Forget the Movie, Morrell's "First Blood" Is a Classic

posted Feb 6, 2014, 10:14 AM by Martin Roy Hill   [ updated Aug 4, 2015, 4:19 PM ]
First BloodDavid Morrell's action thriller, First Blood, is considered the grand daddy of the modern action thriller. Better known as the first Rambo story, First Blood is the story of a homeless Vietnam vet who, pushed to the brink by harassment from southern small town cops, erupts into a murderous rampage.

I never cared much for the Rambo movie starring Sylvester Stallone. But having served in the American south at the end of the Vietnam War, I was well acquainted with the harassment service members endured at the hands of southern cops and other rednecks (I remember signs warning: "Sailors and dogs, keep off the grass"), and since I am a great fan of Morrell's writing, I decided to try the book.

Though based on Morrell's novel, Stallone's movie is in no way the same story. Where the movie is a typical shoot-'em-up action flick, Morrell's creation is a complex character study of two war heroes – Rambo of Vietnam and Sheriff Teasle of Korea – and the strength and flaws that drive each of them. Where the movie is a MacDonald's burger and fries, the book a five course feast.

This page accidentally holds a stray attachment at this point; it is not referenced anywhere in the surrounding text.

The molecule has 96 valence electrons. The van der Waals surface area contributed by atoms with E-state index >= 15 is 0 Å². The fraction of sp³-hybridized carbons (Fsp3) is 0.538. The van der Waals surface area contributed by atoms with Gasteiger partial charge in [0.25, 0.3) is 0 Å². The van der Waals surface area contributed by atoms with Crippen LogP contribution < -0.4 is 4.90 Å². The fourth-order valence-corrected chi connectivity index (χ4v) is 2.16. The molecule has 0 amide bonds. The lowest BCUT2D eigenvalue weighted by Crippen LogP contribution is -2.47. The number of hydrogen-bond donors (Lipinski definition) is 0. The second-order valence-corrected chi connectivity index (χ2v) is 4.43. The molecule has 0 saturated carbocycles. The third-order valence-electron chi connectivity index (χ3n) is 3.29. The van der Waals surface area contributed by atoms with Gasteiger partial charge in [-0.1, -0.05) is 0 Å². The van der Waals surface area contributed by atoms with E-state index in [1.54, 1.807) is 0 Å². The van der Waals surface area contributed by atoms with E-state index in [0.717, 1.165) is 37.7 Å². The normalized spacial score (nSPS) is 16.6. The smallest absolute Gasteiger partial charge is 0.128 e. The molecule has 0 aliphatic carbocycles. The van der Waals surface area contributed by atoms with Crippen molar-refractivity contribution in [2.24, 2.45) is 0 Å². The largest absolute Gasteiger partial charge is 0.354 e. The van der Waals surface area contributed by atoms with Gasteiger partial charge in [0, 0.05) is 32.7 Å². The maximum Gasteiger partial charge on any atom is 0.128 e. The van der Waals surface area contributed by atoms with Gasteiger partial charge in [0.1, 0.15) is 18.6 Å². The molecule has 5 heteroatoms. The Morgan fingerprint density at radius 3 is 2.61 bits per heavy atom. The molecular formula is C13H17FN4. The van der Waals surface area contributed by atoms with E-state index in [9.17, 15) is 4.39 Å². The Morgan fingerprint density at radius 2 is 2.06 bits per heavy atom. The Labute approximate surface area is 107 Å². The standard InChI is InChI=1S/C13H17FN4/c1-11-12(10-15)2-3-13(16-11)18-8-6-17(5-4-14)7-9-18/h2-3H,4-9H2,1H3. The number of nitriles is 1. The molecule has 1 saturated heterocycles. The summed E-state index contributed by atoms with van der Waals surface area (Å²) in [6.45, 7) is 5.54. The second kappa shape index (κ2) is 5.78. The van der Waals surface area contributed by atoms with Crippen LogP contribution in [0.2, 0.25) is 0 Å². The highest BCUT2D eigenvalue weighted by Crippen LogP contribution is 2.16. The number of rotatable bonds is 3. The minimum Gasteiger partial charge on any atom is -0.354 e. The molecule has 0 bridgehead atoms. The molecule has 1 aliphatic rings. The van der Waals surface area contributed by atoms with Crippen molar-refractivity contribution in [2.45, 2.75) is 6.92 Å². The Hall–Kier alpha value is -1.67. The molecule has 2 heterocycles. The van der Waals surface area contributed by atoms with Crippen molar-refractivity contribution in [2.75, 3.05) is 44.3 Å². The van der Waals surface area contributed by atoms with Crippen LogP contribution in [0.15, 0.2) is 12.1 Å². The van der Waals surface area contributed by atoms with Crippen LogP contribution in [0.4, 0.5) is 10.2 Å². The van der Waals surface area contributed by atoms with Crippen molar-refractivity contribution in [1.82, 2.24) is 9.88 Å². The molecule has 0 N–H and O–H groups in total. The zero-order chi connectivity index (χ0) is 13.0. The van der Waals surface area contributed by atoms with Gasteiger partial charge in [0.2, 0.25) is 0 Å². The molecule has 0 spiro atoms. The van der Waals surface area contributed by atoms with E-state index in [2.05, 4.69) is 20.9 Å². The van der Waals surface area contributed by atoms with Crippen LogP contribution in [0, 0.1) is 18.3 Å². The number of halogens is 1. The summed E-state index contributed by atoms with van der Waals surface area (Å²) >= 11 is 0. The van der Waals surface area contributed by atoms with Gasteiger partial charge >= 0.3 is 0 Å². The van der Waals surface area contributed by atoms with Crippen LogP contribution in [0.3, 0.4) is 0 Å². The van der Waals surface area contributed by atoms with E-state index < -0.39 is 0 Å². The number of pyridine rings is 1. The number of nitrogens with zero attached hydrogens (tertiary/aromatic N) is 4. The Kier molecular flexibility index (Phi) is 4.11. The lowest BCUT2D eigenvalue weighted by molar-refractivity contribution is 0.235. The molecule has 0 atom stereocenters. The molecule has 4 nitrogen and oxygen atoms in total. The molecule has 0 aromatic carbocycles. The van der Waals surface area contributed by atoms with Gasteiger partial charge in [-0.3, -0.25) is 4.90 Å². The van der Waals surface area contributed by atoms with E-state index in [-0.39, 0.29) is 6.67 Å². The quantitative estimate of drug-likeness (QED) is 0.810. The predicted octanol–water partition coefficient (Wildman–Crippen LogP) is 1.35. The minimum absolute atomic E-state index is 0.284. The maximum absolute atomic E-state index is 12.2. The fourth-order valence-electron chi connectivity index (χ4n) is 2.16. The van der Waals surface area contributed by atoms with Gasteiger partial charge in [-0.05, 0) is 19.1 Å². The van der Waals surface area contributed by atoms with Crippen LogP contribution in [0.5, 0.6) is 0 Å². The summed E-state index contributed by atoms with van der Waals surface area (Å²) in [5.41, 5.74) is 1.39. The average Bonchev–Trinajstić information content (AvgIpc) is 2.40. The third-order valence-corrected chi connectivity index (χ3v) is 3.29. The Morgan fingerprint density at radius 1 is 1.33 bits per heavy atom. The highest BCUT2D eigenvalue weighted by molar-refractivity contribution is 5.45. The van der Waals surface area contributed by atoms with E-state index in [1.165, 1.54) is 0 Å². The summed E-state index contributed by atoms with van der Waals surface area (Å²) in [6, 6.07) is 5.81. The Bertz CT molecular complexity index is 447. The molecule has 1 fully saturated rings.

Morrell has written that his writing is greatly influenced by the fact he lost his father in WWII and that his step-father was abusive. You clearly see that influence in First Blood. Teasle lost his father at an early age, and Rambo's father was abusive. Teasle's marriage is breaking up over his desire to have children, particularly a boy. The imagery circulates through the book until, in the end, Teasle and Rambo are more estranged father and son then cop and fugitive.

This is a worthy book well deserving of its place in literature. But one warning: Do not read the author's introduction explaining the history of the book until after you've read the book. The intro contains spoilers.

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